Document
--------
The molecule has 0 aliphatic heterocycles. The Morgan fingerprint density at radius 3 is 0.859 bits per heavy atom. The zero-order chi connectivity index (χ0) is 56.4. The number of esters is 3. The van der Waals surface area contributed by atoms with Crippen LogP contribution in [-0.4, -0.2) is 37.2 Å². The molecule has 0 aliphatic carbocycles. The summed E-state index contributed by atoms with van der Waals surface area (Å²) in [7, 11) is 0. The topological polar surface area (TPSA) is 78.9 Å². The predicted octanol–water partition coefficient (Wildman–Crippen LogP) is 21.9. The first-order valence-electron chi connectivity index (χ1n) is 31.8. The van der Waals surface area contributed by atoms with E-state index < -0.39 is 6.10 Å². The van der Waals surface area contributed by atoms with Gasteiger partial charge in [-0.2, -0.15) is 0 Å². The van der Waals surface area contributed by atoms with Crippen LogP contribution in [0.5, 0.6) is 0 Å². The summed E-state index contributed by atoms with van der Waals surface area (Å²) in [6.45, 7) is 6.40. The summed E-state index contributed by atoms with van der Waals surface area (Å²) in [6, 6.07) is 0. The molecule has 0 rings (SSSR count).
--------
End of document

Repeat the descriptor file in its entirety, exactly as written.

The molecule has 0 aliphatic heterocycles. The Morgan fingerprint density at radius 3 is 0.859 bits per heavy atom. The zero-order chi connectivity index (χ0) is 56.4. The number of esters is 3. The van der Waals surface area contributed by atoms with Crippen LogP contribution in [-0.4, -0.2) is 37.2 Å². The molecule has 0 aliphatic carbocycles. The summed E-state index contributed by atoms with van der Waals surface area (Å²) in [7, 11) is 0. The topological polar surface area (TPSA) is 78.9 Å². The predicted octanol–water partition coefficient (Wildman–Crippen LogP) is 21.9. The first-order valence-electron chi connectivity index (χ1n) is 31.8. The van der Waals surface area contributed by atoms with E-state index < -0.39 is 6.10 Å². The van der Waals surface area contributed by atoms with Gasteiger partial charge in [-0.2, -0.15) is 0 Å². The van der Waals surface area contributed by atoms with Crippen LogP contribution in [0.5, 0.6) is 0 Å². The summed E-state index contributed by atoms with van der Waals surface area (Å²) in [6.45, 7) is 6.40. The summed E-state index contributed by atoms with van der Waals surface area (Å²) in [6, 6.07) is 0. The molecule has 0 rings (SSSR count).